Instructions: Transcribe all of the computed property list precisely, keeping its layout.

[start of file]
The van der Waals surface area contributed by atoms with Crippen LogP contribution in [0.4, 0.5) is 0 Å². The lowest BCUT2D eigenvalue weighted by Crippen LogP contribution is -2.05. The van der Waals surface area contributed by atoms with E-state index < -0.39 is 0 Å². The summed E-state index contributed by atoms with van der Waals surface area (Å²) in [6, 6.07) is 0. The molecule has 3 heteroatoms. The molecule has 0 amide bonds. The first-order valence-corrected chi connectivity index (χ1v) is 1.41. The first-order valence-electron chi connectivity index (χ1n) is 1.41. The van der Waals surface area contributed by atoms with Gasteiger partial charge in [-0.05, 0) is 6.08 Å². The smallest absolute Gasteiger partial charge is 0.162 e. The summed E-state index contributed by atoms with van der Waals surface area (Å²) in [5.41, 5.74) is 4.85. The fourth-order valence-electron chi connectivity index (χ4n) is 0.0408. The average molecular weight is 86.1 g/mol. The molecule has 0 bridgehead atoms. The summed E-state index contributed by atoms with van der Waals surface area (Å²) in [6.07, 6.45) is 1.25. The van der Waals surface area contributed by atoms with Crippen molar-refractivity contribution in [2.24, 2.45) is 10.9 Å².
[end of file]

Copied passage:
The van der Waals surface area contributed by atoms with Crippen LogP contribution in [0.4, 0.5) is 0 Å². The lowest BCUT2D eigenvalue weighted by Crippen LogP contribution is -2.05. The van der Waals surface area contributed by atoms with E-state index < -0.39 is 0 Å². The summed E-state index contributed by atoms with van der Waals surface area (Å²) in [6, 6.07) is 0. The molecule has 3 heteroatoms. The molecule has 0 amide bonds. The first-order valence-corrected chi connectivity index (χ1v) is 1.41. The first-order valence-electron chi connectivity index (χ1n) is 1.41. The van der Waals surface area contributed by atoms with Gasteiger partial charge in [-0.05, 0) is 6.08 Å². The smallest absolute Gasteiger partial charge is 0.162 e. The summed E-state index contributed by atoms with van der Waals surface area (Å²) in [5.41, 5.74) is 4.85. The fourth-order valence-electron chi connectivity index (χ4n) is 0.0408. The average molecular weight is 86.1 g/mol. The molecule has 0 bridgehead atoms. The summed E-state index contributed by atoms with van der Waals surface area (Å²) in [6.07, 6.45) is 1.25. The van der Waals surface area contributed by atoms with Crippen molar-refractivity contribution in [2.24, 2.45) is 10.9 Å².